Head Scratcher: Of all the awards, these are the ones that have me still reeling. Chris Cosentino not winning in the Pacific region. By the way, Chris’s new book just came out, take a sneak peek here. Michael Anthony winning in NYC . . . he’s an amazing chef, insanely deserving of nomination and of winning, but as a frequent visitor to all the restos that the nominated chefs work and play in. It’s not that I can’t believe Anthony won, it’s that I can’t believe Wylie Dufresne or Michael White or April Bloomfield didn’t.
Speaking of which, I had amazing meals in NYC at Grand Sichuan, The Breslin, Golden Unicorn, Osteria Morini, Balthazar, Barbuto, ABC Kitchen, and Isa. But I’ll share more on all that another time.
Oh yeah, and the complete List of winners is here.
And by the way, the video that opened the awards is amazing. There are a slew of 20-something chefs from 20-some odd years ago that will blow your mind. Check it out.
Best acceptance speech: Daniel Humm for outstanding chef, asking the JBF to make an award for outstanding wife. His better half is an amazing woman and mother, and my wife and I had the chance to hang out with the Eleven Madison Park team on Saturday at the restaurant and on Monday at the awards. Great restaurateurs, better people. Congrats.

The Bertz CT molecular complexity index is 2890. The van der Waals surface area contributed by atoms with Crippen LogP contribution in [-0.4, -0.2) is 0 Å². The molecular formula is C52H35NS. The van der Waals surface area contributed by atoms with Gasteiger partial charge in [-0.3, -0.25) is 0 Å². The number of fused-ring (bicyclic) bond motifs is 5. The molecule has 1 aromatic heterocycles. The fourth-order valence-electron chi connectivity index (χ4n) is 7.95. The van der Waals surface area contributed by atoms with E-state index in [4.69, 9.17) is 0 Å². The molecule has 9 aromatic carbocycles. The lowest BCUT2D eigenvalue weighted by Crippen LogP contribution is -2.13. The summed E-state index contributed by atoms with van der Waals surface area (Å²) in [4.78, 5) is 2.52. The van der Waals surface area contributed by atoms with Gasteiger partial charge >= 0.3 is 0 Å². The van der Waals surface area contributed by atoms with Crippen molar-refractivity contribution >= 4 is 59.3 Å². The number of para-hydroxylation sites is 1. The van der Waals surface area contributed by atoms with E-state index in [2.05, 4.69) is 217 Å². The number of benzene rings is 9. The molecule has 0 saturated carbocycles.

Best Books: Say what you want but the JBF nailed it. Ruhlman’s Twenty and Modernist Cuisine are far and away the two best books in their class that I saw last year. If you only buy two books, make it these two.
One last note, Charlie Trotter won the Humanitarian of the Year award and no one deserves it more. For 25 years he has been a curmudgeon and famously difficult despite being one of the world’s best chefs. But his work for others has been tireless and continuous and he is one of the most impressive people I have ever met. Wolfgang Puck won Lifetime Achievement, and I think that speaks for itself.
HBO, Paul Liebrandt and A Matter of Taste won an award for their amazing documentary. It is must-see if you love food.
On June 27, Beard Award Winners Tim McKee, Gavin Kaysen (NYC), Alex Roberts, Isaac Becker, and myself will be cooking a dinner at Tom Colicchio’s Riverpark in NYC benefiting the JBF. You can make your reservations on this link. It’s going to be an awesome night as we bring Minnesota to the Big Apple. Join us.